bourgeoisie has gained exclusive political sway. The State serves certain stage, however, the feudal relations ceased to be compatible
solely the bourgeoisie's interests. with the developing productive forces. Thus the "fetters" of the feudal
system had to be "burst asunder," and they were. Free competition
Historically, the bourgeoisie has played a quite revolutionary role. replaced the old system, and the bourgeoisie rose to power.
Whenever it has gained power, it has put to an end all "feudal,
patriarchal, idyllic relations." It has eliminated the relationships that Marx then says that a similar movement is underway at the present
bound people to their superiors, and now all remaining relations moment. Modern bourgeois society is in the process of turning on
between men are characterized by self-interest alone. Religious fervor, itself. Modern productive forces are revolting against the modern
chivalry and sentimentalism have all been sacrificed. Personal worth conditions of production. Commercial crises, due, ironically, to over-
is now measured by exchange value, and the only freedom is that of production, are threatening the existence of bourgeois society.
Free Trade. Thus, exploitation that used to be veiled by religious and Productive forces are now fettered by bourgeois society, and these
political "illusions" is now direct, brutal and blatant. The bourgeoisie crises represent this tension. Yet in attempting to remedy these crises,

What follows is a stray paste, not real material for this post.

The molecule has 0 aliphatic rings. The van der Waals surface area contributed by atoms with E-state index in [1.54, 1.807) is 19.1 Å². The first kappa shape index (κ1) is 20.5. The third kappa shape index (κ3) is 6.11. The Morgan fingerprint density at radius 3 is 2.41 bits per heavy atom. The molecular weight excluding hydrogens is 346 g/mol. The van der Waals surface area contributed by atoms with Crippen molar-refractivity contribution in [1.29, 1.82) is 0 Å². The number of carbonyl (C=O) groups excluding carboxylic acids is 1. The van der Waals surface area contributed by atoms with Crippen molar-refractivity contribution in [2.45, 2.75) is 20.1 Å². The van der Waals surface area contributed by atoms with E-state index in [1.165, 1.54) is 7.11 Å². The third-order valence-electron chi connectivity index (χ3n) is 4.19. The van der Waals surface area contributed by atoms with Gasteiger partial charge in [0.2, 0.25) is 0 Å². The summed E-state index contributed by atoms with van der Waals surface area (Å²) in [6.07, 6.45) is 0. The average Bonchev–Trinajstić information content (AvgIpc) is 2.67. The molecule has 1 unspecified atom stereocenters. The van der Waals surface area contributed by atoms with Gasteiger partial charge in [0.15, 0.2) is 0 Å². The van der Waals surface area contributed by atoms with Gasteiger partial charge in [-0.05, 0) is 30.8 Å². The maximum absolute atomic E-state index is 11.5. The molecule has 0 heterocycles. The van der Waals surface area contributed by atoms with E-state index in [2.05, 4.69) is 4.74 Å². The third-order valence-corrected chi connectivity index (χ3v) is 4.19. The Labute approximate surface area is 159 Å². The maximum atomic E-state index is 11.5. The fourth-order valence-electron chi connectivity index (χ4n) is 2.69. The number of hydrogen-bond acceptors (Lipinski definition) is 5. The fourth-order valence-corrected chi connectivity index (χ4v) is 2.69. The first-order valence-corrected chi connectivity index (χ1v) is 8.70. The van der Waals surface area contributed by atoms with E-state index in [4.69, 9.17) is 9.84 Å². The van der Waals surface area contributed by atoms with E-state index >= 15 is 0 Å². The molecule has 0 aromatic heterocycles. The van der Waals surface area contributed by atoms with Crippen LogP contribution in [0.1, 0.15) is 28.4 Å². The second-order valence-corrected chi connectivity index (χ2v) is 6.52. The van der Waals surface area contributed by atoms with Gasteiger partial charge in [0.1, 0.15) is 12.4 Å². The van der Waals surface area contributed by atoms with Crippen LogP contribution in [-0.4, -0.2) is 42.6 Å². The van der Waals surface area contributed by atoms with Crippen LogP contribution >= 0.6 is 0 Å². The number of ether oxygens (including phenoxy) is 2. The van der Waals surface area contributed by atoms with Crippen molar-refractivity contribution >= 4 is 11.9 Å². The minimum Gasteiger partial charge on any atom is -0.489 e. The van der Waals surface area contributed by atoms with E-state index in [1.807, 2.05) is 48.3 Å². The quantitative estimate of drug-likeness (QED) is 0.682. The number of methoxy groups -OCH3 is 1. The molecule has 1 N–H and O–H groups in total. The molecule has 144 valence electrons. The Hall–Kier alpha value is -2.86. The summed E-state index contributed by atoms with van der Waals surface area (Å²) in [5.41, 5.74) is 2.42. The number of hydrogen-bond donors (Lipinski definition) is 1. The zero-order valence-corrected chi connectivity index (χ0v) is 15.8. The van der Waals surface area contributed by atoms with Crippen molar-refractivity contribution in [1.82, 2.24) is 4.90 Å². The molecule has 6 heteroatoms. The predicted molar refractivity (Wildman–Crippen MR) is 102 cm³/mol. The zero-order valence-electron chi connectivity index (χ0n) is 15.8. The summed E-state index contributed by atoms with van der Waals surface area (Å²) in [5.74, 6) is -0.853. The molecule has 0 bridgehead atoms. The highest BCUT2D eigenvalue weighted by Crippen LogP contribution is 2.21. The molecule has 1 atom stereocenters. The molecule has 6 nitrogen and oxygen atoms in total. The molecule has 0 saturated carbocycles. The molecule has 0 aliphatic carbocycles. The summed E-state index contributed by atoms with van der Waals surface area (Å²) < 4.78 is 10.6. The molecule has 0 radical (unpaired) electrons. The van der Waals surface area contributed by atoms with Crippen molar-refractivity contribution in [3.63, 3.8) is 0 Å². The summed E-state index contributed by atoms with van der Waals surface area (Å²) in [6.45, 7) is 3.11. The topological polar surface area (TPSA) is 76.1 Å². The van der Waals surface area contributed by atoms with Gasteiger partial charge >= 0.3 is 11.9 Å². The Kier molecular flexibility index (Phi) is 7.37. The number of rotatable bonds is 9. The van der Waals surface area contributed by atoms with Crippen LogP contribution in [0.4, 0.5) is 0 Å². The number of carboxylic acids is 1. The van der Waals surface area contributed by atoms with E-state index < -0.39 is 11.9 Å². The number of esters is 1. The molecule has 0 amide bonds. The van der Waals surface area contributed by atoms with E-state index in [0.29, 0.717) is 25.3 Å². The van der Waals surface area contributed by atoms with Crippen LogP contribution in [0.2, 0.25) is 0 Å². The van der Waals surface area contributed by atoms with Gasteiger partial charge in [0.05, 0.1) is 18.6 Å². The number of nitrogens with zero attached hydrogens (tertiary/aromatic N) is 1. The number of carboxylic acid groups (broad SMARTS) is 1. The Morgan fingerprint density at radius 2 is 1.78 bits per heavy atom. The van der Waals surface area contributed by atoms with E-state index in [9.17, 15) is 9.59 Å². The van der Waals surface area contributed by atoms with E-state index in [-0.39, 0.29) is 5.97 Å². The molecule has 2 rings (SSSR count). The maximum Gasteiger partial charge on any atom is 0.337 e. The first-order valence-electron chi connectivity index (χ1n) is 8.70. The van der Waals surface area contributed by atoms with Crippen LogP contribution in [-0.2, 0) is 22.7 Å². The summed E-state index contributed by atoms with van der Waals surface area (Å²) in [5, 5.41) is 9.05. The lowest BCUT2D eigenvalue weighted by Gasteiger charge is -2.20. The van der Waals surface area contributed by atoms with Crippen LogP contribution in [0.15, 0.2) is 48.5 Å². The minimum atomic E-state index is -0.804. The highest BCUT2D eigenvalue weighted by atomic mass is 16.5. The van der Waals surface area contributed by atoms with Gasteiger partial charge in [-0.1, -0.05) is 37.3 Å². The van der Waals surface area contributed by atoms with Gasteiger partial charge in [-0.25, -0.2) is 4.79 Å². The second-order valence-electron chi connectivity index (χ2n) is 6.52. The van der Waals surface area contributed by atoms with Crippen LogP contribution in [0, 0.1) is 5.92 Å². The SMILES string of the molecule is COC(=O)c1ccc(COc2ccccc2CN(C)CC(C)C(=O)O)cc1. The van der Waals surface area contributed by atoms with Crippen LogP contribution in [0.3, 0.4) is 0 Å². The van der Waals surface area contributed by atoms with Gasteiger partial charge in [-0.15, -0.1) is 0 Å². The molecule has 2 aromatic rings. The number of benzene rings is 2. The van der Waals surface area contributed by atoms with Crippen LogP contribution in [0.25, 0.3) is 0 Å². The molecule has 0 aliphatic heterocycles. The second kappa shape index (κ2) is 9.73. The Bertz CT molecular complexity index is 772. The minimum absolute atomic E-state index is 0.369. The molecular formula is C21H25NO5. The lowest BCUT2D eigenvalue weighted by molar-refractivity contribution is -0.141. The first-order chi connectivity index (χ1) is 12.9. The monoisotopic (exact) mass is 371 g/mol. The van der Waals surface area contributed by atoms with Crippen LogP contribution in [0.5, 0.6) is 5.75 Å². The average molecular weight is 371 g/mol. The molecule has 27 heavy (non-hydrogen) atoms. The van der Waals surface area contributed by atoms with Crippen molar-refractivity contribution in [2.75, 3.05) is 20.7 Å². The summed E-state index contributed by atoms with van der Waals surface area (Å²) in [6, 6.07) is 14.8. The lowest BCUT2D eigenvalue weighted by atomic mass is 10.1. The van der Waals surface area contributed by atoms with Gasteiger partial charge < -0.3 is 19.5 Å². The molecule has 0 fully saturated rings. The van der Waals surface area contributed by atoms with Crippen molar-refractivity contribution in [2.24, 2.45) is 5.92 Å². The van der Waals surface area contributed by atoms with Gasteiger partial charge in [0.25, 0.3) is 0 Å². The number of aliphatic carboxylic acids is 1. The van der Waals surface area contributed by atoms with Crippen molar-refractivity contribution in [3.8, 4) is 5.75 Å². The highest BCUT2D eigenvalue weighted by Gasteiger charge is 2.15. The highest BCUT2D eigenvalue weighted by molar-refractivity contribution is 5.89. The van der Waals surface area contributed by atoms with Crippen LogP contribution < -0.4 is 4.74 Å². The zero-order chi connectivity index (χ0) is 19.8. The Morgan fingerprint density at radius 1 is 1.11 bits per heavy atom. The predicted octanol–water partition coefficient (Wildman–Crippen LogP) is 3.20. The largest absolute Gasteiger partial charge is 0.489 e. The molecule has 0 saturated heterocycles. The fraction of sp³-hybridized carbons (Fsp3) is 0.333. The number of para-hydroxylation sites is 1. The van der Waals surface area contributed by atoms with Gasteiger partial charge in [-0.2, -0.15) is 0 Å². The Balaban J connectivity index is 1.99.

has changed all occupations into wage-laboring professions, even the bourgeoisie simply cause new and more extensive crises to
those that were previously honored, such as that of the doctor. emerge, and diminish their ability to prevent future ones. Thus, the
Similarly, family relations have lost their veil of sentimentality and weapons by which the bourgeoisie overcame feudalism are now being
have been reduced to pure money relations. turned on the bourgeoisie themselves.

In the past, industrial classes required the conservation of old modes SECTION 1, BOURGEOIS AND PROLETARIANS (PART 2)
of production in order to survive. The bourgeoisie are unique in that
they cannot continue to exist without revolutionizing the instruments After examining the nature and history of the bourgeoisie, the
of production. This implies revolutionizing the relations of Manifesto now turns to the proletariat. As the bourgeoisie developed,